Devils Lake gets ready to fight floodWith yet another potential three-foot rise in the record Devils Lake this year, state and federal agencies are scrambling to stay ahead of the rising lake.
By: By Kevin Bonham, Forum Communications Co., The Jamestown Sun
BISMARCK — With yet another potential three-foot rise in the record Devils Lake this year, state and federal agencies are scrambling to stay ahead of the rising lake.
“The challenge we face here is there are so many different interested parties that want this to be done without adverse impacts on them,” Gov. Jack Dalrymple said Monday at an organizational meeting of the Devils Lake Executive Committee.
The National Weather Service forecasts a 50-50 chance the lake will reach or surpass 1,454.7 feet above sea level and a 20 percent probability it will reach or surpass 1,455.1 feet.
The lake has risen nearly 30 feet and quadrupled in size in the past 18 years. At 1,458 feet, it would spill naturally to the Tolna Coulee and downstream to the Sheyenne River Valley.
“1,455 feet is a level that we consider very realistic,” the governor said. “All of the plans we’ve made are good. It’s just been accelerated.
* The state of North Dakota is confident that by June 2012, it can:
* Increase the capacity of the existing state-owned west end outlet from 250 cubic feet per second to 350 cfs.
* Build a new 250-cfs outlet from East Devils Lake to the Tolna Coulee.
* Contract with the U.S. Army Corps of Engineers to build a control structure on the Tolna Coulee to manage releases to the Sheyenne River.
Monday’s meeting was an organizational session of the new Devils Lake Executive Committee, which includes representatives of nearly 20 federal, tribal, state and local governments.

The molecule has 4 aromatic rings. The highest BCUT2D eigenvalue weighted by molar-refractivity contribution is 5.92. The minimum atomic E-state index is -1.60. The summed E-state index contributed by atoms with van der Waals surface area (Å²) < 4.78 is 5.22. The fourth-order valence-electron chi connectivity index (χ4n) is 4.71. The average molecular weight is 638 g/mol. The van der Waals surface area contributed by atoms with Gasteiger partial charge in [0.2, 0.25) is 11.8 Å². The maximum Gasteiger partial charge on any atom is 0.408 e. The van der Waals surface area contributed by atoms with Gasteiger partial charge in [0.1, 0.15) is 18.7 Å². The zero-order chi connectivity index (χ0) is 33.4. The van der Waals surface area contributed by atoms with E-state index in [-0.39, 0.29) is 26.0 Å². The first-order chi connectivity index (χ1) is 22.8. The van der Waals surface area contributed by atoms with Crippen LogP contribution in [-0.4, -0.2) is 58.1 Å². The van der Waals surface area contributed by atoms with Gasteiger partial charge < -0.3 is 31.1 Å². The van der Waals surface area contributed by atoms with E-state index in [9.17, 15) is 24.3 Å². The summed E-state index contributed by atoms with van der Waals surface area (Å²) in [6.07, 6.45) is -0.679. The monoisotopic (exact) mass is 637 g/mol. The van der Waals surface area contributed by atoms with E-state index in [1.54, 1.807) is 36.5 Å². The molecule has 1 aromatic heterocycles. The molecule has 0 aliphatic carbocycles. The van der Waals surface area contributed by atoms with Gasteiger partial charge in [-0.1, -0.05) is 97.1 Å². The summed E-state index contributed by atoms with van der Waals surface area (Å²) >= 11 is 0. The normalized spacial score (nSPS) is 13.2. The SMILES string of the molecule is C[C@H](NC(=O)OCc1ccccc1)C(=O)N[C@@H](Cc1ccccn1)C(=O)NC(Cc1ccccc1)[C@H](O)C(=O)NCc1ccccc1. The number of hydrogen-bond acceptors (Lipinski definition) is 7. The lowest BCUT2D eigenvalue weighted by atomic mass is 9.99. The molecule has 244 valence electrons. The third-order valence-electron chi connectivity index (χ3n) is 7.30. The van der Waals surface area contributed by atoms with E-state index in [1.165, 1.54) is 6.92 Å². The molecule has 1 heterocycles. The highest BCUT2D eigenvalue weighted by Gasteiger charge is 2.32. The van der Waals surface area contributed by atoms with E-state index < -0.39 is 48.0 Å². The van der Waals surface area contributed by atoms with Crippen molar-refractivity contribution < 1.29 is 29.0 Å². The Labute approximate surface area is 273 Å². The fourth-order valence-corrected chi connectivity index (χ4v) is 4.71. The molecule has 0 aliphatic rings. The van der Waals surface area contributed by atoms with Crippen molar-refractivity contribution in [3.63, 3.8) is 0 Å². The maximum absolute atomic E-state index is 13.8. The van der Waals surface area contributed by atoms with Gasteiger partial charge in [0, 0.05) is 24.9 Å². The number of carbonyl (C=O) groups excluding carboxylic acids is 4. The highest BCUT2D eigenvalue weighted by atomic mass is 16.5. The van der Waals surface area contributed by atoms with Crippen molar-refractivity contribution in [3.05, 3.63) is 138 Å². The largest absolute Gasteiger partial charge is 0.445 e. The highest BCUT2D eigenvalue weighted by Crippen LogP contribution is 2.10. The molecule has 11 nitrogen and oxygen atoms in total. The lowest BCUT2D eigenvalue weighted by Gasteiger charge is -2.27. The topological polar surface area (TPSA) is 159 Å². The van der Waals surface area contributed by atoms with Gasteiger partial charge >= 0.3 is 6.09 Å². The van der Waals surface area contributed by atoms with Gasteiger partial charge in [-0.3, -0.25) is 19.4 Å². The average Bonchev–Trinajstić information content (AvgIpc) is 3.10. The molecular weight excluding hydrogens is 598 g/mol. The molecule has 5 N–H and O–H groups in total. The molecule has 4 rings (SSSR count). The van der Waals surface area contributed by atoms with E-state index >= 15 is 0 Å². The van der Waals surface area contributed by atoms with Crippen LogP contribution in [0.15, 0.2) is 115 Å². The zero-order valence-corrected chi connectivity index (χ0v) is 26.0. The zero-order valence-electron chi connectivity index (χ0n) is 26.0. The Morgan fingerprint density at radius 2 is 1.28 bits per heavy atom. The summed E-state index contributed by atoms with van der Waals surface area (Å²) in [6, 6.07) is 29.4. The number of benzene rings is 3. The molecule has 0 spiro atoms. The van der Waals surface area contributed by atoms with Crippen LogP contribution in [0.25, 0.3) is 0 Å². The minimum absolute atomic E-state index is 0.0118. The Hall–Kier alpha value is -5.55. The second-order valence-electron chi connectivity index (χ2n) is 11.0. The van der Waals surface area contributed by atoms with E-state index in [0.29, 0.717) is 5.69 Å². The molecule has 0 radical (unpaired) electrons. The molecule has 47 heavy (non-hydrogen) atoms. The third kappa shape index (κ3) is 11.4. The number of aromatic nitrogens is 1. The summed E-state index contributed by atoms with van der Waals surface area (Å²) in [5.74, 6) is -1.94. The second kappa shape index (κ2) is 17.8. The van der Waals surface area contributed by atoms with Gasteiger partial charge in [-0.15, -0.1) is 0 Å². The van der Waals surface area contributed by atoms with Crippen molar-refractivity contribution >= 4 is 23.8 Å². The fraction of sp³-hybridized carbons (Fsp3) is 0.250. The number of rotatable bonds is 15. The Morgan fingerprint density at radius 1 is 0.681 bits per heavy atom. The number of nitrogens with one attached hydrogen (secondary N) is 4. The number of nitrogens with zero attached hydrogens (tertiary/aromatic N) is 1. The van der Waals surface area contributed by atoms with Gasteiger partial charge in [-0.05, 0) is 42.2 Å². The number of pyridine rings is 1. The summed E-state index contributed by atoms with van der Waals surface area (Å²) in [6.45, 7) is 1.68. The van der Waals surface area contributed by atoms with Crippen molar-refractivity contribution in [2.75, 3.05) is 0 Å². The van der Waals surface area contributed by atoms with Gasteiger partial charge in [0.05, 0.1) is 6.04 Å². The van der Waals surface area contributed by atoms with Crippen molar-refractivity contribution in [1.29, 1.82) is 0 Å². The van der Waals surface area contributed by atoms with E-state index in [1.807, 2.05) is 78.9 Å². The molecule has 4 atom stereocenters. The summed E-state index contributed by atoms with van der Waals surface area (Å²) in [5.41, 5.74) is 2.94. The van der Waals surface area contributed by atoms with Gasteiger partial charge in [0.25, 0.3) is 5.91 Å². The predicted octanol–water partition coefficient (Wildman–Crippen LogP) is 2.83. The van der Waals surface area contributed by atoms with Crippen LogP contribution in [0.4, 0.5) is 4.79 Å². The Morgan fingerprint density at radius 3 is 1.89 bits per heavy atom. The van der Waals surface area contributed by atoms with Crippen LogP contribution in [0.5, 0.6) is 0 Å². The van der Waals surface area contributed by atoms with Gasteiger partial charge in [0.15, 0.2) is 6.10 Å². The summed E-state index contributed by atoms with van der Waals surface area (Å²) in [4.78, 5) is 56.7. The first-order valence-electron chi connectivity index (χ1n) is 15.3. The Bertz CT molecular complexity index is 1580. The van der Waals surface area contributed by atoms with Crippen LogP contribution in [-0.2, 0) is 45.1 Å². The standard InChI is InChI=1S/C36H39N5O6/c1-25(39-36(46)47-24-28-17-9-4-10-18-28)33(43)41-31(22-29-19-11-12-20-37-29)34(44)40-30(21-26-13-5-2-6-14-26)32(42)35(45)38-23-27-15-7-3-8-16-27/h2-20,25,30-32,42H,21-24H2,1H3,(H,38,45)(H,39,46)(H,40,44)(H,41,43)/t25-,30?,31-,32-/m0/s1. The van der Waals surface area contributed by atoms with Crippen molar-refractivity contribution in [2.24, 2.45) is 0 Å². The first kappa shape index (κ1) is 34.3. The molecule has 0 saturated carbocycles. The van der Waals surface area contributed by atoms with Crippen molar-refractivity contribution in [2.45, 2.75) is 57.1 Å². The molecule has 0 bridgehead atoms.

Maj. Gen. Michael Walsh, chief of the Mississippi Valley of the U.S. Army Corps of Engineers, said the group’s priority is to help the state carry out its action plan. While Monday’s meeting was organizational — to obtain a federal charter — he cautioned the term organizational may not best describe the effort.
“You don’t see speed and momentum moving at the same time very often, and you have that here,” he said. “It’s not a kick-off meeting. It’s a keep-going meeting.”
Besides providing guidance to a local Devils Lake working group headed by Col. Michael Price of the Corps’ St. Paul District and to provide communication and coordination between federal, state, local and tribal interests, the new group also intends to identify trigger elevations for emergency actions.
While most construction projects are on hold until spring arrives, the Spirit Lake Nation already has road crew working around the clock to raise main Bureau of Indian Affairs roads to an elevation of 1,455 feet within the next six to eight weeks, with another road raise to follow.
Sen. John Hoeven, R-N.D., said the committee must convince federal agencies to tweak programs — with tools such as waivers or exemptions — to deal with the unique situation of Devils Lake. He noted that such action has occurred before, to move threatened homes before they are inundated.
“If this committee is going to any good, we’ve got to get waivers, exemptions, whatever it takes from the federal government to allow adjustments to federal programs, to get more water moving off the lake,” he said.
“We have to move with haste,” Ramsey County Commission Chairman Joe Belford said. “We have so much damage up there. More is coming this spring. People are on the edge.”
Kevin Bonham is a reporter
at the Grand Forks Herald, which is owned by Forum Communications Co.